UN Ocean Conference: Scientific community delivers statement to the General Assembly

Orcas swim off the coast of Vancouver, Canada. Photo: timnutt via Flickr
In a statement today to the United Nations General Assembly, Future Earth's Craig Starger said that saving the ocean means understanding the "web of complex interactions" among a range of sustainability goals.

Craig Starger, research liaison officer for Future Earth, delivered a statement today at the United Nations General Assembly, addressing how the research community can help the world to meet targets for a sustainable ocean. The statement coincided with the UN Ocean Conference, an international event held this week in New York. It was delivered on behalf of the Scientific and Technological Community Major Group and the International Council for Science (ICSU).

The statement focused on how nations around the world can meet the 14th Sustainable Development Goal (SDG14), a set of targets for improving the health of the ocean. Starger drew on a recent report from ICSU that argues that to meet this ambition, researchers must first understand how ocean health is connected to other sustainability endeavours – from curbing climate change to shifting consumption behaviours. Read more about this report in a recent blog.

Starger also highlighted the Ocean Knowledge-Action Network, a new research collaboration for building solutions to the problems facing the ocean today.

See the full statement below. Also watch an interview with Starger from UN Web TV in which he discusses how partnerships, both across the research community and with businesses, will be key to improving ocean health:

Future Earth's Craig Starger speaks at the United Nations General Assembly. Photo: Paul Holthus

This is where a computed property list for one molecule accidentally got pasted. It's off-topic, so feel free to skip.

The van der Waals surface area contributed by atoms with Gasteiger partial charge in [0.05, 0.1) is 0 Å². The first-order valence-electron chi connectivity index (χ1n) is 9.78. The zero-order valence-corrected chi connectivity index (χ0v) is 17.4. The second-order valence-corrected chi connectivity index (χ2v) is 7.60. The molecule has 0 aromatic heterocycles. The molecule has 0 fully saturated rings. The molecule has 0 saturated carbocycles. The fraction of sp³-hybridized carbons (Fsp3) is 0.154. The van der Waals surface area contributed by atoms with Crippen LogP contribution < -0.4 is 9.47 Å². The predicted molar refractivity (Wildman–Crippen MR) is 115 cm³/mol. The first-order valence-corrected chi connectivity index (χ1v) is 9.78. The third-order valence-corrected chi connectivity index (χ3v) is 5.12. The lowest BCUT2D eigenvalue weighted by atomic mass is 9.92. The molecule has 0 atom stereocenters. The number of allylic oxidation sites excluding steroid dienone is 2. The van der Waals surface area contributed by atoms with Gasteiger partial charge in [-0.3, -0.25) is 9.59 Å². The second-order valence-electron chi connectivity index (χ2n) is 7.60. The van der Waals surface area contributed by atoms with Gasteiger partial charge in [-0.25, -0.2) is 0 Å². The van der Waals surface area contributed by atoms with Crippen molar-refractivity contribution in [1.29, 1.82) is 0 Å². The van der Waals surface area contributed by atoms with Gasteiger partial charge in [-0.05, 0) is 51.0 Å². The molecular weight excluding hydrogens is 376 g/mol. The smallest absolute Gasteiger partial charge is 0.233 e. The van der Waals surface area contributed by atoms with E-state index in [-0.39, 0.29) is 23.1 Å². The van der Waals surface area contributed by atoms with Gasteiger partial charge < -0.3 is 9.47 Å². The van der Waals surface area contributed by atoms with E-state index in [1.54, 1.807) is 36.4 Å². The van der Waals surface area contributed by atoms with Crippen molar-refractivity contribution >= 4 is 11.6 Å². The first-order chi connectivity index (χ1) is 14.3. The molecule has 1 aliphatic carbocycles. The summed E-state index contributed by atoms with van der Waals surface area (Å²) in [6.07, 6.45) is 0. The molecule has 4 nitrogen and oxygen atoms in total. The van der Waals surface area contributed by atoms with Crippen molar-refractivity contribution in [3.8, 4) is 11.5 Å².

Thank you very much Mr. President, Co-Facilitators and Distinguished Delegates:

I am speaking on behalf of the Scientific and Technological Community Major Group.

The scientific community welcomes the initiative to hold a first international gathering dedicated to a specific Sustainable Development Goal, and is keen to contribute to the implementation of SDG14, and to offer a dedicated platform to bring together all those touched by ocean issues.

As we have heard multiple times throughout the week, SDG14 cannot be implemented in isolation. More than ever before we need to understand the interlinkages with other goals and taragets.

We would like to draw your attention to important lessons from a new report from the International Council for Science, A Guide to SDG Interactions: from Science to Implementation. The report provides a blueprint to help countries achieve the SDGs by examining the interactions between the various goals and targets across the 2030 Agenda, and determining to what extent they reinforce or conflict with each other. This is just the beginning of what we hope will be a concerted effort by research, policy and practitioner communities.

We hope this blueprint can help deliver the tools needed to respond to the Call to Action.

The Scientific and Technological Community pledges to work at all levels – global, national and local – to promote ocean sustainability in support of SDG 14. We pledge to do this work in close collaboration with the policy and practitioner communities. That is why our Voluntary Commitment is a multi-stakeholder platform, the Ocean Knowledge-Action Network, which is supported by the international programmes Future Earth and its Global Research Projects; the World Climate Research Programme-CLIVAR; the Intergovernmental Oceanographic Commission-UNESCO; and the ICSU-Scientific Committee on Oceanic Research. The Ocean Knowledge-Action Network aims at advancing integrated ocean research globally to chart a course from knowledge of ocean systems to changes in policies, practices, governance and behaviours that will support sustaining those systems.

We are encouraged by the leadership shown at this conference by both Member States and stakeholder communities to create new and innovative partnerships needed to achieve sustainability and secure the health of our ocean. As representatives of the scientific community, we recognise the importance of cooperation and dialogue between regions and between the regional and the global level.

The scientific community has an important role to play to ensure that efforts to save our ocean take into account the web of complex interactions that make up the Earth system. The scientific community is here to provide actionable knowledge where it is most needed. We call on governments, civil society, the business community and all stakeholders to join the Ocean Knowledge-Action Network and start a dialogue to make sure knowledge will be used efficiently and effectively to make the decisions that will safeguard the ocean for future generations.